As the film unfolds—yes, we do get to see clips of Joan Baez’s stirring songs, both solo and with Bob Dylan. Yes, we do see Harry Belafonte working his organizational magic among celebrities. We see Burt Lancaster dramatically unfurl a long and billowing petition for change in America.

But, we also see the complex and suspenseful behind-the-scenes challenges. We learn that U.S. Rep. John Lewis, the last living speaker who took the stage at the March, almost derailed the whole event that day in 1963. Some lines in an advance copy of Lewis’s talk were considered so explosive that several key speakers threatened to bolt in the middle of that historic event. Of course, all of us know what happened—the March ran its course until finally King could unleash his Dream. Even Oprah Winfrey shows up to help narrate the drama of that now-so-famous speech.

“It was the first time that most Americans had ever heard a complete King speech,” the film’s narrator tells us. And, what a speech it was! Even if you can rattle off the words by heart, don’t miss this documentary that tells the story of how it all happened—and how America changed, as a result.


The highly respected young filmmaker Shukree Tilghman developed this Web-based series for PBS. In an online landing page for The March@50, PBS describes the Web-based project this way:

“Fifty years after the 1963 March on Washington for Jobs and Freedom, has America delivered on the marchers’ demands for Jobs, Freedom, Equal Education and Voting Rights? In the documentary Web series The March@50, filmmaker Shukree Hassan Tilghman explores this question with a critical eye. Each short episode in the series examines a theme of the 1963 March on Washington through a contemporary lens. These short documentaries look at how far we’ve come and how far we still have to go to address the major issues of the Civil Rights Era all these decades later.”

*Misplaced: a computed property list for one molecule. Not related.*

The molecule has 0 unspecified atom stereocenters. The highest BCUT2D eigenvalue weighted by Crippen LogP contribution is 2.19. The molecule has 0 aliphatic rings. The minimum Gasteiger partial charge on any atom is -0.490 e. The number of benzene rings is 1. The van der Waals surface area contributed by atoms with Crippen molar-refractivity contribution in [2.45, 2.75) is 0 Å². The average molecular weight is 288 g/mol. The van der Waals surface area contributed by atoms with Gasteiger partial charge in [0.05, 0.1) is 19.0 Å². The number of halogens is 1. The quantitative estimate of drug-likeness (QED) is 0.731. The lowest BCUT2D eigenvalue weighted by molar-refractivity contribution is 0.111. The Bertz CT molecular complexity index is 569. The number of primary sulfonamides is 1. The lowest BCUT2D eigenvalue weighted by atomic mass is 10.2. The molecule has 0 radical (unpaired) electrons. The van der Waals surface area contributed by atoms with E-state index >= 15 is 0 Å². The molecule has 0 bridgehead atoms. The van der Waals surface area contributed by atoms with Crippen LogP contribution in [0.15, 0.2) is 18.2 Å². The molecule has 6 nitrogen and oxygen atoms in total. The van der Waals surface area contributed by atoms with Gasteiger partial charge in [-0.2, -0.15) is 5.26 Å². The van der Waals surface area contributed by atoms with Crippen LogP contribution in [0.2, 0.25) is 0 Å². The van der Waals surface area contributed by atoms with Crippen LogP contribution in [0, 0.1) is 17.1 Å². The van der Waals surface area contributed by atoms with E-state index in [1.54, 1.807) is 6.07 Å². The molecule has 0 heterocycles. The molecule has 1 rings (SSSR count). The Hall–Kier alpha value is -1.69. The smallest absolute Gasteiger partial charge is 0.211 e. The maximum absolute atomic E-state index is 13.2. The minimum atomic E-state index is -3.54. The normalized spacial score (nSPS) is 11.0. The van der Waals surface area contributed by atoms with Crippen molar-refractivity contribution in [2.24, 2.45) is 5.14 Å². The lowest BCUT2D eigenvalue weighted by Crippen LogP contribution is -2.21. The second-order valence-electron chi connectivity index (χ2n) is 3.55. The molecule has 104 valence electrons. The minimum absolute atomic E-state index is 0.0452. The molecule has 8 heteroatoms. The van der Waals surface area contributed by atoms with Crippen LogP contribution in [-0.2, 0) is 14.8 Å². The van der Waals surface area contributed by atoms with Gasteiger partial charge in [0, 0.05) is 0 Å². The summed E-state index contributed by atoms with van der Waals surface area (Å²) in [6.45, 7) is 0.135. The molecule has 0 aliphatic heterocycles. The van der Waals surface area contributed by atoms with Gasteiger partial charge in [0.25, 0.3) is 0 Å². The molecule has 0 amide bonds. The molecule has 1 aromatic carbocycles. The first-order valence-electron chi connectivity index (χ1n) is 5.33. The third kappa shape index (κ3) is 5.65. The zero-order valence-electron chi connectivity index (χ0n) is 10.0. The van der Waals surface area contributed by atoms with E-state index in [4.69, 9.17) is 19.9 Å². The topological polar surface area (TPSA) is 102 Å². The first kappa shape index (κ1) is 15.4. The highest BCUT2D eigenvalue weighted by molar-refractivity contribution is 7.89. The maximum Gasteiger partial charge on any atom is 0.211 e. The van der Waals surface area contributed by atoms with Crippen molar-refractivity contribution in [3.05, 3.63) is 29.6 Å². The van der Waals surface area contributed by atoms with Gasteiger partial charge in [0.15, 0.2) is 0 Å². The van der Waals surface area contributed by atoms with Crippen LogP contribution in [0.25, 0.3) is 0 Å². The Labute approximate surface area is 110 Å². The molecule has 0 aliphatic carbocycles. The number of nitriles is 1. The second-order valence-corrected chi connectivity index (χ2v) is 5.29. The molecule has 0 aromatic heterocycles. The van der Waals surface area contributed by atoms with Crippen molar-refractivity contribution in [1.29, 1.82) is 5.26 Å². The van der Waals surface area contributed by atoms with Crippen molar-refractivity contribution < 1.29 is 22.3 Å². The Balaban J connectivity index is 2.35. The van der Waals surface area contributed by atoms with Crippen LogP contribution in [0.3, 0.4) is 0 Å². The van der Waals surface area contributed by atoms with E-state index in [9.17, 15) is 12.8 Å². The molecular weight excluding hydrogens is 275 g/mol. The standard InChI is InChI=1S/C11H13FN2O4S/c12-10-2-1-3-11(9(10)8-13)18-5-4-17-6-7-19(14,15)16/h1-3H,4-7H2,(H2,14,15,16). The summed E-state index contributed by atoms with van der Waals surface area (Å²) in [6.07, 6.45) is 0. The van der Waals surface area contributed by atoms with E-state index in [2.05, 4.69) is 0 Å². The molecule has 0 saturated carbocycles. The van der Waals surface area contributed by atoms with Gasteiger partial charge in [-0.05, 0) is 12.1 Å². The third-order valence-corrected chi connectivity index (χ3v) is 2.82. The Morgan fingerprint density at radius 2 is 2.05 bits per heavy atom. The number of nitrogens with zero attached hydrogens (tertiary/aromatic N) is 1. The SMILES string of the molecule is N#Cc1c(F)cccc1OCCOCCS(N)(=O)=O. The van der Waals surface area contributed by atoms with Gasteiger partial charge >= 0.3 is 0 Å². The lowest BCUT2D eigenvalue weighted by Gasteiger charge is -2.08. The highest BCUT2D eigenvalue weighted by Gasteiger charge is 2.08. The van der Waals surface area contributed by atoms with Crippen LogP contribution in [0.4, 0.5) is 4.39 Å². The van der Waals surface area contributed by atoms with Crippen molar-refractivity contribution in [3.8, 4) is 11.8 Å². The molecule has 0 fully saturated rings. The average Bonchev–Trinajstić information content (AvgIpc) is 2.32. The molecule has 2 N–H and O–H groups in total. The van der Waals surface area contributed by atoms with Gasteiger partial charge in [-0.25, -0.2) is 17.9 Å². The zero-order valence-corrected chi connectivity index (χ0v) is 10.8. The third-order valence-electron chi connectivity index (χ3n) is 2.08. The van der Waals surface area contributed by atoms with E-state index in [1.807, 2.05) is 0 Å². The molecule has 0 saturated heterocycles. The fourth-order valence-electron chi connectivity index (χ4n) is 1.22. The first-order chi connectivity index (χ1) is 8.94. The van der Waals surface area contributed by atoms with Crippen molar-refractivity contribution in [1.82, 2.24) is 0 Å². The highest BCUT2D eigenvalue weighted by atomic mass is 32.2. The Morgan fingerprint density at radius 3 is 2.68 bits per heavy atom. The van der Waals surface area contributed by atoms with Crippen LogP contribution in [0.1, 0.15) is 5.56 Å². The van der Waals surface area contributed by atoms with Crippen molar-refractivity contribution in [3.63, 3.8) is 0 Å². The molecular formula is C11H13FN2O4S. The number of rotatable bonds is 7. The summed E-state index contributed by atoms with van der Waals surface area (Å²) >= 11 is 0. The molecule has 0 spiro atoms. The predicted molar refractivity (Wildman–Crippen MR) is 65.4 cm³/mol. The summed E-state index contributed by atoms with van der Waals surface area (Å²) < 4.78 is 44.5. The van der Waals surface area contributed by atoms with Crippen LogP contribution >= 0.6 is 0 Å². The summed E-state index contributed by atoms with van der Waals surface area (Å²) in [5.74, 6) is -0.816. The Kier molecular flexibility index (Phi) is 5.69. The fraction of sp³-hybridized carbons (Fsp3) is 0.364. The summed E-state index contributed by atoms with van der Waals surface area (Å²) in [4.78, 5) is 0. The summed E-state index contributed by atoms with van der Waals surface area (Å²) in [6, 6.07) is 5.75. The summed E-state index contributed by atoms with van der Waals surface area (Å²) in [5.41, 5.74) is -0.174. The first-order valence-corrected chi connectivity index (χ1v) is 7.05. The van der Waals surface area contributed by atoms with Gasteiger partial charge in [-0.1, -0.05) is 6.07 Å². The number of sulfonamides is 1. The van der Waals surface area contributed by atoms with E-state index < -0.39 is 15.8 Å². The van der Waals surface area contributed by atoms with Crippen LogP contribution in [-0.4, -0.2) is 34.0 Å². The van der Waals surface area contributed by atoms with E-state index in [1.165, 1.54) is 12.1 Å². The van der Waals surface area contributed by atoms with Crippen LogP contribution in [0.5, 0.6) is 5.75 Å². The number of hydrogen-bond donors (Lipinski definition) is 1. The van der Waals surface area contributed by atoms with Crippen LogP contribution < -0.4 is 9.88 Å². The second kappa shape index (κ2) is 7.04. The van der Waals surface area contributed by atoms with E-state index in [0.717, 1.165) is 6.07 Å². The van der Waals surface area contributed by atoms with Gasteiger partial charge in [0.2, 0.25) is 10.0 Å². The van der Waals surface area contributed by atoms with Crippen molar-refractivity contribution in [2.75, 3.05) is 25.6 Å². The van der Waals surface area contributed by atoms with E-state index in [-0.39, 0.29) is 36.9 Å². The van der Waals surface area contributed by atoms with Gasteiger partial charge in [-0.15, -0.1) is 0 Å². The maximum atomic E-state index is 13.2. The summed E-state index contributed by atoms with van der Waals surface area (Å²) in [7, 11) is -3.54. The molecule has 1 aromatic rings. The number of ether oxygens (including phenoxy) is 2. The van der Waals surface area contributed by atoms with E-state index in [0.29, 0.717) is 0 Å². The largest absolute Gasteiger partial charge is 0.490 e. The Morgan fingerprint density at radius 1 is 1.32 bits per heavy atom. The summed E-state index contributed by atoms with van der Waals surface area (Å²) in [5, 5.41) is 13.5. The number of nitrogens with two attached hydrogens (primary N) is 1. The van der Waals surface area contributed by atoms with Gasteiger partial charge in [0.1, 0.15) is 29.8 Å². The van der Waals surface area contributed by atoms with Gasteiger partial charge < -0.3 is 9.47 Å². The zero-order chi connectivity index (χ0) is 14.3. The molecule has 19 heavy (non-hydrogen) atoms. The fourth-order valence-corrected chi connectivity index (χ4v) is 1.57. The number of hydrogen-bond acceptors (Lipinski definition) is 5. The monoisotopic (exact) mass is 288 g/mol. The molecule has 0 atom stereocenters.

NOTE ON PHOTOS: Many photos from the civil rights era are held in private collections and archives. In covering the 50th anniversary of the March on Washington in 1963, ReadTheSpirit has chosen to publish primarily photographs from the National Archives and Records Administration (NARA), which is “our own” national archive of materials for public use.


EXPLORE THE HISTORIC MILESTONE: Stephanie Fenton’s Holidays & Festivals column reports on major religious holidays and cultural milestones—including this in-depth look at the way Americans are remembering the 50th anniversary of the March on Washington.

READ THE COMIC BOOK: There’s no kidding in this comic book! As our story explains, it’s the true story of the civil rights movement—leading to the March on Washington—as told by U.S. Rep. John Lewis, the last remaining speaker who addressed the crowd on the Mall 50 years ago.

(This film review and coverage of PBS broadcasts was originally published at, an online journal covering religion, spirituality and interfaith and cross-cultural issues.)